HSE on importance of knowing the signs and symptoms of Sepsis

Have you asked? Could it be Sepsis?

Have you asked? Could it be Sepsis?

Today, (Monday September 13) on World Sepsis Day, the HSE is encouraging everyone to be aware of Sepsis and to familiarise themselves with the signs and symptoms, and most importantly to ask the question ‘Could it be Sepsis?’

Sepsis can develop from any infection and can affect anyone but is more common in young people, the elderly, people with pre-existing medical conditions or those with a weakened immune system. Sepsis can be difficult to diagnose as it can be easily confused with other conditions in the early stages of infection.

Minister for Health, Stephen Donnelly said: “Today, on World Sepsis Day, I am pleased to endorse the NCEC National Clinical Guideline for the Irish health service which covers Sepsis Management in adults and maternity patients. This will be implemented across the health service to help support safe, high-quality care for patients.


“Building on work in previous years to improve sepsis management, I see the publication of this guideline as a further advance in improving the standard and consistency of care for patients with sepsis across the country.


“I welcome this new clinical guideline along with the HSE’s 2019 Annual Report and their plan for sepsis management for children."

Speaking on Sepsis Awareness Day, Yvonne Young, HSE National Sepsis Team and Group Assistant Director of Nursing, UL Hospital Group says; “The most effective way to reduce death from sepsis is by prevention; good sanitation, personal hygiene, healthy eating, exercising moderately, breastfeeding, avoiding unnecessary antibiotics and vaccination against vaccine-preventable infections.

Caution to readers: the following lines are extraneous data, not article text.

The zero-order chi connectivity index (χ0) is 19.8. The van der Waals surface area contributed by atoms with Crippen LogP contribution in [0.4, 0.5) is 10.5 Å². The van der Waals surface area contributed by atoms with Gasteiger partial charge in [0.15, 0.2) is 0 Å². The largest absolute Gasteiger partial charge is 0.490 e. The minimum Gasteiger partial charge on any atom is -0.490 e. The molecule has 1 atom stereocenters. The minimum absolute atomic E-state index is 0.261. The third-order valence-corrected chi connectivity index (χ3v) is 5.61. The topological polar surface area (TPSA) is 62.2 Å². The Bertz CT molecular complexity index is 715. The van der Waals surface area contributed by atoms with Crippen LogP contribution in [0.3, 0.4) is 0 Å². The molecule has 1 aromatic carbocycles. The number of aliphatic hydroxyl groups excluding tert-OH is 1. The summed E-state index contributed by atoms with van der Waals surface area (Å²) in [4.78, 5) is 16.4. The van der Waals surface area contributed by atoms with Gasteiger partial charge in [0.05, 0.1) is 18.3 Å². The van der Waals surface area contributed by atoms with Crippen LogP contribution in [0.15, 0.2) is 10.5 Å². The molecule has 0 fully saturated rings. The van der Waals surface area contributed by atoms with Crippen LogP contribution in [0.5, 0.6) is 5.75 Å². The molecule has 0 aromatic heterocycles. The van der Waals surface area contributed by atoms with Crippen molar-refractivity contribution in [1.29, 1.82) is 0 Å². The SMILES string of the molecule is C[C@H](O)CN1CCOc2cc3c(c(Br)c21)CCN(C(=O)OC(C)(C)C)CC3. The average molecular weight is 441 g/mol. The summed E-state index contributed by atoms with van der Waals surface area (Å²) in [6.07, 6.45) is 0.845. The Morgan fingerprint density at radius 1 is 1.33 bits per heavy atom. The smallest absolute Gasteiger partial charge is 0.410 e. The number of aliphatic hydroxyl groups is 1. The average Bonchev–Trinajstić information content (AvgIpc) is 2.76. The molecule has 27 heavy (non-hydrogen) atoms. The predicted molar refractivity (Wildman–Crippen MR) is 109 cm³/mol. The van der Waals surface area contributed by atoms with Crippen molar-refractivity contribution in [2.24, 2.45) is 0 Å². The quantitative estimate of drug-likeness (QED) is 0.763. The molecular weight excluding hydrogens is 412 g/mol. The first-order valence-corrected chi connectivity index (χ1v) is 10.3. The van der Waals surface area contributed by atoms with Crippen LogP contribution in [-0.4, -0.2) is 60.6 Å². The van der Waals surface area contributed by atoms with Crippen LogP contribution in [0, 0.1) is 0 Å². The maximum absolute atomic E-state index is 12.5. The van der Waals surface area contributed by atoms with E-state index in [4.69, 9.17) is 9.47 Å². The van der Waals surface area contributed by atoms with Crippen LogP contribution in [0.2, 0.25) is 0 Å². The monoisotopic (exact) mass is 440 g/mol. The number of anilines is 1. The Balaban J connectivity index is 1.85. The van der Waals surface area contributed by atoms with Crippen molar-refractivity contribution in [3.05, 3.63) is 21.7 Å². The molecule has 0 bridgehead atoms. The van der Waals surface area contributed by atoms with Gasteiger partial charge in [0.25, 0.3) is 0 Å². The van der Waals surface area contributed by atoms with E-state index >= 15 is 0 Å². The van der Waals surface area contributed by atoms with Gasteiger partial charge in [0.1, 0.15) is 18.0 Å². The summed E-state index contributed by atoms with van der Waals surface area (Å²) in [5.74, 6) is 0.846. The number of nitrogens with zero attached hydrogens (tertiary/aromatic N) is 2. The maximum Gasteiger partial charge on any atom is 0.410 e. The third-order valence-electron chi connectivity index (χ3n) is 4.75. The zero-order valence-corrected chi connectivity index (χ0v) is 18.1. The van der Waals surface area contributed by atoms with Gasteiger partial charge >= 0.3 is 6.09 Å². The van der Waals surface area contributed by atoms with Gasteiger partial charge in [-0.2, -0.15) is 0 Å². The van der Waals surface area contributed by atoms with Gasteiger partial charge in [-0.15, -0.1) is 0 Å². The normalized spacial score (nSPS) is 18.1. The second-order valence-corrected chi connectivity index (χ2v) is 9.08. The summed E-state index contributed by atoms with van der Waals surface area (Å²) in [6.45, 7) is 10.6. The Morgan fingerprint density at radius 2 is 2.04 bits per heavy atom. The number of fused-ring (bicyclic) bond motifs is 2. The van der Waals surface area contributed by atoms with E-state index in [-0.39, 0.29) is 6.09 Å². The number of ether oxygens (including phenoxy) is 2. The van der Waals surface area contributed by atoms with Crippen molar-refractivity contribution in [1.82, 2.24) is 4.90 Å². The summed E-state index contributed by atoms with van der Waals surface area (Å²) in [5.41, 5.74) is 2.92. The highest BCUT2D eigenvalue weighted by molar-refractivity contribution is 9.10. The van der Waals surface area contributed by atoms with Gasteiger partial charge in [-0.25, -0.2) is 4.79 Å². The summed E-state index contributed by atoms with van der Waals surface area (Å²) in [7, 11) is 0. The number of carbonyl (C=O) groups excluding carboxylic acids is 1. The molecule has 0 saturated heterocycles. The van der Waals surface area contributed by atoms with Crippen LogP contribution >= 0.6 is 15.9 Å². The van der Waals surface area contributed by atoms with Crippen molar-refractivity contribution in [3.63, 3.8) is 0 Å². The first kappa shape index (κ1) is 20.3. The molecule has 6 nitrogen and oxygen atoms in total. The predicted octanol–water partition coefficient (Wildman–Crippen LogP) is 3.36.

“The next most effective way is through early recognition and treatment. However, this is not always straightforward. Sepsis evolves over time and the pace of development depends on each individual patient’s health status, their genetic response to infection and the characteristics of the infection.”

The most commonly reported symptoms of Sepsis include;

Slurred speech, confusion, excessive drowsiness
Excessive sleepiness or drowsiness, confusion
Pain or discomfort in the muscles or joints, passing very little or no urine
Severe breathlessness, a racing heart, shivering, fever, feeling very cold
“I feel like I’m going to die”
Skin changes pale, cold, discoloured skin or a rash that won’t fade when pressed on
In children the signs to look out for include;

Abnormally cold to touch
Skin looks mottled, bluish or pale
Breathing very fast
Is unusually sleepy and difficult to wake
Has a rash that does not fade when you press it
Having fits or convulsions
Also in children under five;

Not feeding
Vomiting repeatedly
Has not had a wet nappy in the last 12 hours

Nora Cunningham lost her baby son Eoghan to sepsis shortly before his first birthday. Nora's message is “Look after your family, use good hand hygiene, stay as healthy as you can and make sure vaccinations are up to date. Know the signs and symptoms of sepsis, particularly if your loved one has an infection, and as a parent if you feel your child isn’t right, they probably are not alright, seek urgent help, don’t wait and it might save their life."

Former Ireland international footballer Stephen Carr lost his mother, a fit and healthy 64 year old, to sepsis.  “My mam just had the normal flu, wasn’t really shaking it off.”  Over the course of a week, Stephen’s mother deteriorated and by the time she got to hospital she was diagnosed with sepsis.  “Doctors did everything they could, but it was just too late, she had sepsis going on.  I think you have to question everything if you’re not getting better.  The question is “Have I got sepsis now?”

 For more information about sepsis and how to recognise the signs see about/who/cspd/ncps/sepsis/  and follow #SepsisAwarenessMonth #StopSepsis on the HSE’s social media channels.


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